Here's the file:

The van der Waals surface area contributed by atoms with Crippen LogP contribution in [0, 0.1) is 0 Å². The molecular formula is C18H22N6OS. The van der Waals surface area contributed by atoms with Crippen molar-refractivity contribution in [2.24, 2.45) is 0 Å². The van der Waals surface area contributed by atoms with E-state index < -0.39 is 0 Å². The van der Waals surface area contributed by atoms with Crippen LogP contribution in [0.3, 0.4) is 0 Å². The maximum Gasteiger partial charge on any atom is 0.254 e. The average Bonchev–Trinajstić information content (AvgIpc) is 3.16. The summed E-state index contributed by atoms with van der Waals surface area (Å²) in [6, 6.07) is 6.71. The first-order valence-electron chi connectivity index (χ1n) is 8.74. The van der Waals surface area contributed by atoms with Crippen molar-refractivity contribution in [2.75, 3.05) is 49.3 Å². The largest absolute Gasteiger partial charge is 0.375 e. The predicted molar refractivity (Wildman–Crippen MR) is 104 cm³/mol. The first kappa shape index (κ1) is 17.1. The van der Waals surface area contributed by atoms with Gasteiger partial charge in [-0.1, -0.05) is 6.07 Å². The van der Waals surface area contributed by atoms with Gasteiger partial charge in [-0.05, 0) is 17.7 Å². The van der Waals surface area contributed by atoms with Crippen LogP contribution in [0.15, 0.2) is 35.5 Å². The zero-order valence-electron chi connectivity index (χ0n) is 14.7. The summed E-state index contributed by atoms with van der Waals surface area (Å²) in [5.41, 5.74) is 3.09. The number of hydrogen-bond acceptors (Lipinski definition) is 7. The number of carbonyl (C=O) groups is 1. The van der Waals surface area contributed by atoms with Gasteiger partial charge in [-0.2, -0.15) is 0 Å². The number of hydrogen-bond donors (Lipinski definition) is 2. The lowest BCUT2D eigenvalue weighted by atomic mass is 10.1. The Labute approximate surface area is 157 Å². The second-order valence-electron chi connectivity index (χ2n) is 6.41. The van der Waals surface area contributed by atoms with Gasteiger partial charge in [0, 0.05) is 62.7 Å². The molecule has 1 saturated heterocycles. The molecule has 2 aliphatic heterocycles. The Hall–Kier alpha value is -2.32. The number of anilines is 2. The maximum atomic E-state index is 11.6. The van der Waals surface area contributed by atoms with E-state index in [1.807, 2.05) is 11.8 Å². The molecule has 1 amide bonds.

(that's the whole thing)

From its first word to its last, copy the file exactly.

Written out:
The van der Waals surface area contributed by atoms with Crippen LogP contribution in [0, 0.1) is 0 Å². The molecular formula is C18H22N6OS. The van der Waals surface area contributed by atoms with Crippen molar-refractivity contribution in [2.24, 2.45) is 0 Å². The van der Waals surface area contributed by atoms with E-state index < -0.39 is 0 Å². The van der Waals surface area contributed by atoms with Crippen LogP contribution in [0.3, 0.4) is 0 Å². The maximum Gasteiger partial charge on any atom is 0.254 e. The average Bonchev–Trinajstić information content (AvgIpc) is 3.16. The summed E-state index contributed by atoms with van der Waals surface area (Å²) in [6, 6.07) is 6.71. The first-order valence-electron chi connectivity index (χ1n) is 8.74. The van der Waals surface area contributed by atoms with Crippen molar-refractivity contribution in [2.75, 3.05) is 49.3 Å². The largest absolute Gasteiger partial charge is 0.375 e. The predicted molar refractivity (Wildman–Crippen MR) is 104 cm³/mol. The first kappa shape index (κ1) is 17.1. The van der Waals surface area contributed by atoms with Gasteiger partial charge in [-0.1, -0.05) is 6.07 Å². The van der Waals surface area contributed by atoms with Gasteiger partial charge in [-0.05, 0) is 17.7 Å². The van der Waals surface area contributed by atoms with Crippen LogP contribution in [0.15, 0.2) is 35.5 Å². The zero-order valence-electron chi connectivity index (χ0n) is 14.7. The summed E-state index contributed by atoms with van der Waals surface area (Å²) in [5.41, 5.74) is 3.09. The number of hydrogen-bond acceptors (Lipinski definition) is 7. The number of carbonyl (C=O) groups is 1. The van der Waals surface area contributed by atoms with Gasteiger partial charge in [-0.2, -0.15) is 0 Å². The number of hydrogen-bond donors (Lipinski definition) is 2. The lowest BCUT2D eigenvalue weighted by atomic mass is 10.1. The Labute approximate surface area is 157 Å². The second-order valence-electron chi connectivity index (χ2n) is 6.41. The van der Waals surface area contributed by atoms with Gasteiger partial charge in [0, 0.05) is 62.7 Å². The molecule has 1 saturated heterocycles. The molecule has 2 aliphatic heterocycles. The Hall–Kier alpha value is -2.32. The number of anilines is 2. The maximum atomic E-state index is 11.6. The van der Waals surface area contributed by atoms with E-state index in [1.807, 2.05) is 11.8 Å². The molecule has 1 amide bonds.